Great White Shark Porn

If you’ve ever been glued to the television during Discovery's Shark Week, chances are you've seen the work of Andy B. Casagrande. The 33-year old cameraman was obsessed with great white sharks as a kid and turned that passion into a career.  After studying biopsychology at CSU Long Beach, because he “loved crazy people and biology,” Casagrande used his “Great White Shark Song” (see above) to land a gig filming the ocean’s greatest predator for scientists in South Africa. Then National Geographic came calling in 2005, and when the society decided to film the apex predators for their Great Migrations series, they deployed Casagrande to the Pacific Ocean.

Outside caught up with Casagrande in late October to talk about the series. For this assignment, Casagrande spent 70 days filming eight hours a day. Half that time he was underwater—without a cage.

No cage. Seriously?
We decided not to use the cages because you always get the same shots—the shark swims toward the cage, turns left, turns right. It’s really frustrating and it gets really boring inside the cage. I wanted to think like a shark, swim like a shark and act like a shark. I got certified on the rebreather so I wouldn’t make any bubbles while diving.

Any scary moments down there?

The scariest moment I ever had filming was probably when I was focused on one shark in front of me and then I got an eerie feeling. I turned around and saw three other sharks all behind me at different angles—one was deeper, one was directly behind me and one was low and to the left. These are ambush predators. They thrive on surprising their prey and sneaking up on them. So I can’t say they were hunting me, but they were using their instinctive ambush method to stay out of my vision.

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Creepy.

We’d average about eight hours a day underwater. After three or four hours underwater, I’d start to get waterlogged. I’d start to get tired and my reaction time would start to slow down a little bit. It starts to get more dangerous the longer you spend in the water—you start to get complacent like, “Oh, OK the shark swam up to me for the fifteenth time and didn’t bite me, so this time I’m not gonna look at him and I’ll focus on the other two behind me.” So it’s like being a truck driver driving across the United States. You gotta stop for coffee every once in a while and take a nap.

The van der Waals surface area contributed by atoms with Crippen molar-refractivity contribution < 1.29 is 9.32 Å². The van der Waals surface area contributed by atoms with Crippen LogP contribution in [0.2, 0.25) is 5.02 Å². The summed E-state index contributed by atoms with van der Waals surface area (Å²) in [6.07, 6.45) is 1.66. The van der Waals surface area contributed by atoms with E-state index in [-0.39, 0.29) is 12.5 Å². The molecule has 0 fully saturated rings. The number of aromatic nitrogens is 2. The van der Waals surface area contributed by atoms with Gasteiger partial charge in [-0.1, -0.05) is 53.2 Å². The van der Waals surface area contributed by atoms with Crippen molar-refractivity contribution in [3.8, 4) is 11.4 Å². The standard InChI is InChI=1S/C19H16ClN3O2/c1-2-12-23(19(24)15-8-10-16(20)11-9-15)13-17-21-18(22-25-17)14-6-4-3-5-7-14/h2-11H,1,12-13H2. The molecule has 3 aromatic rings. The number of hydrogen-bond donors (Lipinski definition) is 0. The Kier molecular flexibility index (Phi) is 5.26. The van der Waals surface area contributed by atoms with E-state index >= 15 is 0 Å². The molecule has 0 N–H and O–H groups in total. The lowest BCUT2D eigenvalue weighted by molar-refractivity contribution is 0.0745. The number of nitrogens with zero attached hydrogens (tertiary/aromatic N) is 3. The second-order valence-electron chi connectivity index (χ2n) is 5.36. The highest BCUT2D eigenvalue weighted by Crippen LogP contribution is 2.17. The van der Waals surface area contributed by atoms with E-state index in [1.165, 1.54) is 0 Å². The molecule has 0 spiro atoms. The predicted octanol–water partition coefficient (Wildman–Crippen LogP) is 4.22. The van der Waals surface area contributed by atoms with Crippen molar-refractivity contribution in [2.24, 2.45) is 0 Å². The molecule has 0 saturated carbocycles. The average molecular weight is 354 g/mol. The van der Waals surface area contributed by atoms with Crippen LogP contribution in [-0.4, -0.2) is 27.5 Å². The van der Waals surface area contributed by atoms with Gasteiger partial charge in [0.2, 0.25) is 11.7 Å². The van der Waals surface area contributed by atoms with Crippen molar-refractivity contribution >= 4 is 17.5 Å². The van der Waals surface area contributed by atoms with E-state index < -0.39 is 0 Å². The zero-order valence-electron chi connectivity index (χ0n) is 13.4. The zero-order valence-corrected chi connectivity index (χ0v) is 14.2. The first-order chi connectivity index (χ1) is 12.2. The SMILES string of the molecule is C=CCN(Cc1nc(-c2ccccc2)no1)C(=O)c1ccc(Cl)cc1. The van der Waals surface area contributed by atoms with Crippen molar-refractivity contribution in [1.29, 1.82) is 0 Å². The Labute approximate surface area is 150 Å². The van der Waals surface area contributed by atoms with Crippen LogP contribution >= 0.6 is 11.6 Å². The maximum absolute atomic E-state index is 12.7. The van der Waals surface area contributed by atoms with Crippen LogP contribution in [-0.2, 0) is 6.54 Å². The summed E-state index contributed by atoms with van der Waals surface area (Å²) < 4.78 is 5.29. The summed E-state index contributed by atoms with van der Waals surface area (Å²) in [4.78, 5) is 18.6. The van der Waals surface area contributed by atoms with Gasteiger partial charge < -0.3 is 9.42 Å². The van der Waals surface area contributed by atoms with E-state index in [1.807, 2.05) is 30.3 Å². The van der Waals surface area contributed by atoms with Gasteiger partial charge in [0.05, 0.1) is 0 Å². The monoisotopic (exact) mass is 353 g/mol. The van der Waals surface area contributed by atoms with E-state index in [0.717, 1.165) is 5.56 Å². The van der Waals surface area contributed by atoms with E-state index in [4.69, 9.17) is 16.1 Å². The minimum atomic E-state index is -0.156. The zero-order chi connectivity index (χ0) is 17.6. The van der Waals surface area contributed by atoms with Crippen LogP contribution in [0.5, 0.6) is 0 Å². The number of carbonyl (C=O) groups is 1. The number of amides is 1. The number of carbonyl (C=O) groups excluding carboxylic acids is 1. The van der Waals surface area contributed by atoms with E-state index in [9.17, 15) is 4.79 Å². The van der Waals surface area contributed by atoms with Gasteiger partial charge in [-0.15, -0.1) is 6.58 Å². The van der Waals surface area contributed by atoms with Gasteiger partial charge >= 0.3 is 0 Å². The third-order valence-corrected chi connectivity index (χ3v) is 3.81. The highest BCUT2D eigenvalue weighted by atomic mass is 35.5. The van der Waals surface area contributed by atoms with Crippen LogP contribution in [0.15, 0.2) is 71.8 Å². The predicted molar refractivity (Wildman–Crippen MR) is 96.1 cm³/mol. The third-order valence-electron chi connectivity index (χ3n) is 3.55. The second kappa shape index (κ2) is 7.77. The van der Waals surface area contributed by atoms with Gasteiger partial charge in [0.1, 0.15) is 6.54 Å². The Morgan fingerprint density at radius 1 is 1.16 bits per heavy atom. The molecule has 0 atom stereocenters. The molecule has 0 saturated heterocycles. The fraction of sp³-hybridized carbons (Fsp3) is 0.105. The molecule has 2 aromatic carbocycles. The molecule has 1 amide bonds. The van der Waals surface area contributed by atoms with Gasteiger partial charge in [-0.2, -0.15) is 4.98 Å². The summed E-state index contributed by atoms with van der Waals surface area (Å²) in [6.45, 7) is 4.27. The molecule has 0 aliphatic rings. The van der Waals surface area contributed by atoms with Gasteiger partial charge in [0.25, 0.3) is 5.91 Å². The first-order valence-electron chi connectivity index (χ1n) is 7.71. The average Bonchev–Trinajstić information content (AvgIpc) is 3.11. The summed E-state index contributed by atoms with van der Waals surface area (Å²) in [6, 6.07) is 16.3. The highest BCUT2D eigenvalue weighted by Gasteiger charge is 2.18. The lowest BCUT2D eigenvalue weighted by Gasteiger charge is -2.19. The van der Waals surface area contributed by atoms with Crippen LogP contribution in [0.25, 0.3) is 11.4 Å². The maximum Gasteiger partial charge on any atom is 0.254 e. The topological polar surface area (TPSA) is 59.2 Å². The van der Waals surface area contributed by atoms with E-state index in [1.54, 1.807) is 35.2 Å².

Did you learn anything new hanging with the sharks this time?
We learned a lot about the great white sharks’ feeding habits out in the Pacific. They were known to like tuna out there, but it had never really been captured under water that white sharks were feeding on elephant seals. We were able to film multiple feeding events in a short amount of time. So we found out that it’s very seasonal, but white sharks will target big elephant seals and juvenile seals very actively during times of the year, then switch their dietary preference back to tuna.

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Are elephant seals a holiday treat?

December does seem to be the killing season for the great white and the elephant seals. We found this out because when we used bait like bloody tuna, it didn’t even work. There were no sharks around. So we thought, “Wow, well the sharks just aren’t here.” Then we came across our first elephant seal kill and there were like six sharks around the one kill in the same area we'd been the whole time.

What do you want to film that you haven’t yet?
Great white sharks mating. Shark porn. I’ve seen other sharks having sex like leopard sharks, but no one’s ever captured great white sharks mating. No one really knows where they do it, when they do it, or how they do it. Well we kind of have an idea about how. But no one’s ever been able to capture it and to me that would be like the holy grail: great white shark mating.

The National Geographic Channel’s Great Migrations series premieres November 7 at 8 pm. The episode covering great white sharks airs November 14 at 8 pm.

--Erin Beresini

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